Hormone Therapy: The Latest from NAMS

The North American Menopause Society (NAMS) has just published its seventh position statement about hormone therapy in the ten years since the Women’s Health Initiative (WHI) linked a whole bunch of unpleasant side effects, notably breast cancer, to hormone replacement therapy. Before that groundbreaking study, estrogen was the wonder drug that alleviated menopausal symptoms, such as night sweats and hot flashes, and kept our sexual parts juicy. Once a woman reached “that age,” hormone replacement began. The WHI study was like yelling “fire” in a crowded theater—everyone ran for the exit. From the fountain of youth, estrogen therapy became the disinherited stepchild, suddenly viewed with anxiety and suspicion. But with ongoing research over the past decade, the effect of hormones is understood better, and the role of hormone therapy is more refined, nuanced—and safer. Thus the need for all those updates. “In reviewing the recent scientific publications, NAMS determined that there are enough differences now between the effects of combined estrogen plus progestin (EPT) therapy versus estrogen therapy (ET) alone that it was time to make some changes,” said Dr. Margery Gass, executive director, NAMS, in an interview with The Female Patient. Plus, as NAMS reasserts, hormone therapy is still the most effective treatment for those pesky, and sometimes debilitating, menopausal symptoms. (Hormone therapy shouldn’t be confused with localized hormones in the form of a cream, tablet, or ring that are used in the vagina to treat dryness and discomfort. These aren’t absorbed into the bloodstream, but they don’t treat other menopausal symptoms, either.) So here’s the takeaway from the latest NAMS position statement:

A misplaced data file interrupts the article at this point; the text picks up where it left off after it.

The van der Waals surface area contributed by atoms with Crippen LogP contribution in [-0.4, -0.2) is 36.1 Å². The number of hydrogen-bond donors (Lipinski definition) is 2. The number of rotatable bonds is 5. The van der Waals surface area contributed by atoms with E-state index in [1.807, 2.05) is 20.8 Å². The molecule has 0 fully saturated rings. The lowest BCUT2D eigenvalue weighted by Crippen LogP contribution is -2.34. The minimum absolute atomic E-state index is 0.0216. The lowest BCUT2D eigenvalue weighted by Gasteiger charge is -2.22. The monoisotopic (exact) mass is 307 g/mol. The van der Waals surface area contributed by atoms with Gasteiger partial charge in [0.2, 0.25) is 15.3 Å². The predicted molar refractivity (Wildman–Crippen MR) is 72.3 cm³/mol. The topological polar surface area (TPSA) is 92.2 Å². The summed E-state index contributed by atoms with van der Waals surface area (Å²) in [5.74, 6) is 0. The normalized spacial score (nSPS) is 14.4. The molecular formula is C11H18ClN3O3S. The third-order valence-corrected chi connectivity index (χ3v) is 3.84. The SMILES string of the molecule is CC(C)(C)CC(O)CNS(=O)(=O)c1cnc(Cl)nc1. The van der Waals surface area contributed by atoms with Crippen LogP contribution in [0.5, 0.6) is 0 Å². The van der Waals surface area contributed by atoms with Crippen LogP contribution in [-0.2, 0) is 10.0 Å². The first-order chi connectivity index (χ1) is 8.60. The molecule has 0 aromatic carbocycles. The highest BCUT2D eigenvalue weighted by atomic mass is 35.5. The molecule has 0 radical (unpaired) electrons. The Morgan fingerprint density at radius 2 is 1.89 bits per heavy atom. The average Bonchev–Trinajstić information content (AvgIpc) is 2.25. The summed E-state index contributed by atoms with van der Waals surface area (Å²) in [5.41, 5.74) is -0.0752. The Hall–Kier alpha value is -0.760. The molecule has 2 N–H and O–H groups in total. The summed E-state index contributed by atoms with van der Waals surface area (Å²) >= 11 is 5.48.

• Hormone therapy for women who have NOT undergone a hysterectomy (who still have a uterus) is usually estrogen plus progestin (EPT) because progestin protects against endometrial cancer. If therapy is started early in menopause and continues for less than 3 to 5 years, the risk of complications from breast cancer is low. The increased risk of side effects found in the WHI study was in older women (above age 60) or after long-term use of hormone therapy.
  • There is no greater risk of heart disease from hormone therapy for healthy women under 60. Risk of blood clots or stroke is a little higher—“less than 1 in every 1000 women per year taking HT,” according to the NAMS position statement. That risk can be further reduced with non-oral or transdermal estrogen therapy.
  • Estrogen alone, which is prescribed for women who have had a hysterectomy, has no increased risk of side effects, even after 7 years of therapy.
  • Hormone therapy comes in several forms—a low-dose pill or by patch, gel, skin spray, or cream. These may have fewer side effects than the regular-dose pill, but more research is needed to determine that.
  • It's important to consider hormone therapy for the right woman, at the right time, and via the right products to maximize benefit and minimize risk. A careful consideration of your own history as well as your family history will help in making that decision.
Because the issue is complex and research is ongoing, NAMS will undoubtedly continue to update its position, but the bottom line, according to Dr. Gass, is that “both these therapies (EPT and ET) are relatively safe for women who are bothered by symptoms of menopause, and who would like to use hormone therapy for a while.”

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